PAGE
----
That same year, Mainliner released Psychedelic Polyhedron on the French label Fractal. (Mellow Out and Mainliner Sonic were on Charnel Music.) Fractal was a really interesting label for a few years there — I bought several of their early releases at Mondo Kim’s on St. Mark’s Place, including High Rise’s Durophet, two reissues by the free jazz supergroup Center of the World (saxophonist Frank Wright, pianist Bobby Few, bassist Alan Silva, and drummer Muhammad Ali), and the Arthur Doyle/Sunny Murray duo album Dawn of a New Vibration. Anyway, Psychedelic Polyhedron was still loud and somewhat noisy, but the mix was much clearer and less blown-out, and its two tracks, “Show the Cloven Hoof” and “Cardinal Virtues,” were less riff-based and more exploratory. Kawabata had a deeply fried wah-wah/reverb thing going on that made his solos land somewhere between Hendrix’s playing with the Band of Gypsys and Pete Cosey’s most aggro work with Miles Davis circa 1974, interstellar and earthbound at the same time. Each track took up a full LP side, and they were entirely instrumental; when the album was reissued on CD in 2004, the nearly 11-minute “Solid Static” was tacked on as a bonus. It starts out as a jamming garage-rock tune, but eventually drops into a mellower gear and Kawabata takes off on a surprisingly ’60s-indebted solo. (It later turned out that this was part of an attempted — and quickly abandoned — change in direction for the group.)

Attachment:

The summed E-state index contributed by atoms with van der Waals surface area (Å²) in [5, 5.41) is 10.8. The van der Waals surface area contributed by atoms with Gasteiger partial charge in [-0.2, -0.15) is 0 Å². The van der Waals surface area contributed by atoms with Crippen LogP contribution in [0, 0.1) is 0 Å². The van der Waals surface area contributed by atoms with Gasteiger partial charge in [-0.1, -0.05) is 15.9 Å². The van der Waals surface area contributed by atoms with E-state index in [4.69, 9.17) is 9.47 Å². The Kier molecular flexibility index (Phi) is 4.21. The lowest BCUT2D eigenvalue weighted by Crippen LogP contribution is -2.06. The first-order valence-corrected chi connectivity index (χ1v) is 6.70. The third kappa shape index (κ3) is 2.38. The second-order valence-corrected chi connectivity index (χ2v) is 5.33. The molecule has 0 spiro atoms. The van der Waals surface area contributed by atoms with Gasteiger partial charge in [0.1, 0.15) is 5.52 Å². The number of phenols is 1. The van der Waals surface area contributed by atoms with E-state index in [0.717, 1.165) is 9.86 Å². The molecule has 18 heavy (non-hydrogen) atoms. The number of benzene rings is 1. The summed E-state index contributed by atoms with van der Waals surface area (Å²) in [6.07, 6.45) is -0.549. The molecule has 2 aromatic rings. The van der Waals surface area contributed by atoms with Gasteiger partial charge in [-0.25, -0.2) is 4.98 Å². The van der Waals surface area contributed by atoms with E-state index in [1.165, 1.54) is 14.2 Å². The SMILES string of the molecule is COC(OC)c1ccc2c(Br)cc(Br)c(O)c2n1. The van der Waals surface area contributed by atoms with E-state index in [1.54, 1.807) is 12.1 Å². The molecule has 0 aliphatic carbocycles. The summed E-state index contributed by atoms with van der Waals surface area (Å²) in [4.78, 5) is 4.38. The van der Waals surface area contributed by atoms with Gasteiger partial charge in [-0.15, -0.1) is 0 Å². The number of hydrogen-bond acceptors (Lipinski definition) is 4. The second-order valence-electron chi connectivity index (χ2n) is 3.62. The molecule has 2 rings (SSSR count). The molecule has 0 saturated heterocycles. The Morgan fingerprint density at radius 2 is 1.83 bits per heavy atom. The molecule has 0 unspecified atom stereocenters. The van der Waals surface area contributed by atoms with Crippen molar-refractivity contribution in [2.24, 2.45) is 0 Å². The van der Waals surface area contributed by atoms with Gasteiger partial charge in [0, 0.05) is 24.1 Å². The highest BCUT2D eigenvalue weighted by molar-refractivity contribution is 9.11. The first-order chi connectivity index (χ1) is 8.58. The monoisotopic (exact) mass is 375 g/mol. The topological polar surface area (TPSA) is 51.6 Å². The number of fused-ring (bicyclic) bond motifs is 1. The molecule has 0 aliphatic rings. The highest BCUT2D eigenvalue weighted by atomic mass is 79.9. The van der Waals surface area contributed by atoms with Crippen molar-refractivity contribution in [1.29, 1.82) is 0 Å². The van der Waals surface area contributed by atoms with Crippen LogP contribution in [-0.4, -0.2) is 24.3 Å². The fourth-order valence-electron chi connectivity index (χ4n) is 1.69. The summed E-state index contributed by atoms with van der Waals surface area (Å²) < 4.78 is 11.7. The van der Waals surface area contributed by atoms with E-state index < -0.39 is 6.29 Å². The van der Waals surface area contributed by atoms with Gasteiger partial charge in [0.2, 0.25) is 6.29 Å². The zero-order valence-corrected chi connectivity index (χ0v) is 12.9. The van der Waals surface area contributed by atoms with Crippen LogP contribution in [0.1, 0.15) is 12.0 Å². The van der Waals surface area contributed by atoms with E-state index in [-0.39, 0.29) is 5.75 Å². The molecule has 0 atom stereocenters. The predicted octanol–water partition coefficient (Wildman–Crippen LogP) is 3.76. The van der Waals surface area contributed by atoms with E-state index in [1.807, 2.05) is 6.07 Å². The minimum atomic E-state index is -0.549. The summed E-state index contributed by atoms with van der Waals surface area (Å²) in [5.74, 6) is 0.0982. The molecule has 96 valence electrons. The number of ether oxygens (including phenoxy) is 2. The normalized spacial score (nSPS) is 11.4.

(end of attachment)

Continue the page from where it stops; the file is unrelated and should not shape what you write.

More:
When Mainliner returned with 2001’s Imaginative Plain, released on the legendary Japanese psych-rock label PSF, Yoshida had left. The new drummer was Koji Shimura, formerly of White Heaven and also a member of Kawabata’s Ohkami No Jikan project, and he drove them hard, adding a slamming punk-rock energy to their explosively rifftastic new material. This album falls somewhere between Mellow Out and Mainliner Sonic in terms of approach; three of the five tracks are the shortest they’d released to date (“Attack” lasts just 3:21!), but they stretch out on the nearly eight-minute “Soft Line” and really go to town on “Ride Blue” — the ride lasts a brain-melting 16:43, about 15 minutes of which is guitar solo.